Of the railway museums that I have visited in Australia, the vast majority of them are only patronised by railway enthusiasts looking at the pretty trains. By comparison, the Hong Kong Railway Museum at Tai Po is rather different.
Wedding photography at a railway museum isn’t unheard of back home in Australia, but it usually involves a groom with an interest in railways, and a very understanding bride. Meanwhile in Hong Kong, it happens multiple times each weekend.
As a photo backdrop, visitors to the museum are not limited to weddings, with many young people visiting for graduation photos.
With the limited number of parks in the urban areas of Hong Kong, the museum is also a popular hangout for young people – there is no admission fee, and no one to ask you to move on provided you aren’t making a nuisance of yourself.
The museum itself is located beside the MTR East Rail line in the New Territories, at the former Tai Po Market railway station.
The original building at Tai Po Market opened with the Kowloon Canton Railway line in 1910, and being of indigenous Chinese architectural style is unique among the buildings on the route. After electrification of the line in 1983, it was replaced by Tai Wo station to the north, and the current Tai Po Market to the south. The museum itself opened in 1985, with minor changes made to the exhibits over the years. (Photo from Wikipedia)
The main exhibit is Hong Kong’s first diesel locomotive: KCR 51, named “Sir Alexander” and delivered in 1955. Built by Clyde Engineering in Australia along with four classmates, the reminder of the fleet were retired in late 1990s and exported to Australia – I’ve posted details of the KCR diesel fleet previously. KCR 51 was restored in 2004 and placed on display.
The second locomotive on display is a W.G. Bagnall 0-4-4T steam locomotive, as used on the Sha Tau Kok narrow gauge branch. After closure in 1928, it many years in the Philippines hauling trains on sugar mill tramways, before it was brought back to Hong Kong in 1995 and restored.
As well as locomotives, a number of former KCR locomotive hauled carriages are also on display at the museum, lined over two tracks underneath a roof. They are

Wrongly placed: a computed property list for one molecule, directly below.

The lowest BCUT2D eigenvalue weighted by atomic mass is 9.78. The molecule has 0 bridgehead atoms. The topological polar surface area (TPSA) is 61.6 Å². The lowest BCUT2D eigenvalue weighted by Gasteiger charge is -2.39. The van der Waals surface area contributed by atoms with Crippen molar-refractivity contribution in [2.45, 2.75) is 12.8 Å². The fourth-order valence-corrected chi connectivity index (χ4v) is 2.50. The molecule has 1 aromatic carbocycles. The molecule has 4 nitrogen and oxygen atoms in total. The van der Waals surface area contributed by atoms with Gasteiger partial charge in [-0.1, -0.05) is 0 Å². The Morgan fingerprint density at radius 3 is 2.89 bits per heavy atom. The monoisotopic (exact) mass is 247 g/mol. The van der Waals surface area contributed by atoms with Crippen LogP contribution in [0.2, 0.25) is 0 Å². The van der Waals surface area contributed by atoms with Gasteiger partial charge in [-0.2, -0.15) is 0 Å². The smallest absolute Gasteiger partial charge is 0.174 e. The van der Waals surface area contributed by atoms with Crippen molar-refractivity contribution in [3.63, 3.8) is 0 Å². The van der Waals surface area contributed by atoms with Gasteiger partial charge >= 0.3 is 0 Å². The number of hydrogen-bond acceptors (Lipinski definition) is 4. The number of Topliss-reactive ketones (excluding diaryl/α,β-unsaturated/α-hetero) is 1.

- 1911 third-class compartment, #302
- 1921 engineering coach, #002
- 1955 third-class compartment, #223 (used as an educational video room)
- 1955 luggage compartment, #229
- 1964 first-class compartment, #112
- 1976 ordinary-class compartment, #276
The carriages are all open to walk through, showing the difference between first class circa 1964, and third class circa 1911.
In the station building itself are a number of displays. The waiting room tells the history of railways in Hong Kong, from the construction of the Kowloon Canton Railway, to the Mass Transit Railway of today.
On the other side is a display of MTR and KCR model trains, and collection of Edmondson tickets used on the KCR before the introduction of automatic ticketing.
Across the hallway the station office and signal bay has a selection of old signalling equipment. As with the signalling used on the modern day East Rail line, the original railway also used safeworking equipment of British origin.
The lever frame used to control points and signals at Tai Po Market is of “double wire” design, and built by the Westinghouse Brake and Signal Company – identical equipment was used at a number of railway stations in Victoria, Australia.
Progress of trains along the single line sections between stations was controlled using a token based system – this made sure only one train at a time was on the line, preventing collisions! Many different systems existed around the world for this purpose, the KCR used the Neale’s tablet token machine, again manufactured by Westinghouse Brake and Signal Company.
For a railfan the Hong Kong Railway Museum has a lot to see – it’s just surprising that so many normal people also find something that interests them. You can find details of how to get there on the official website.
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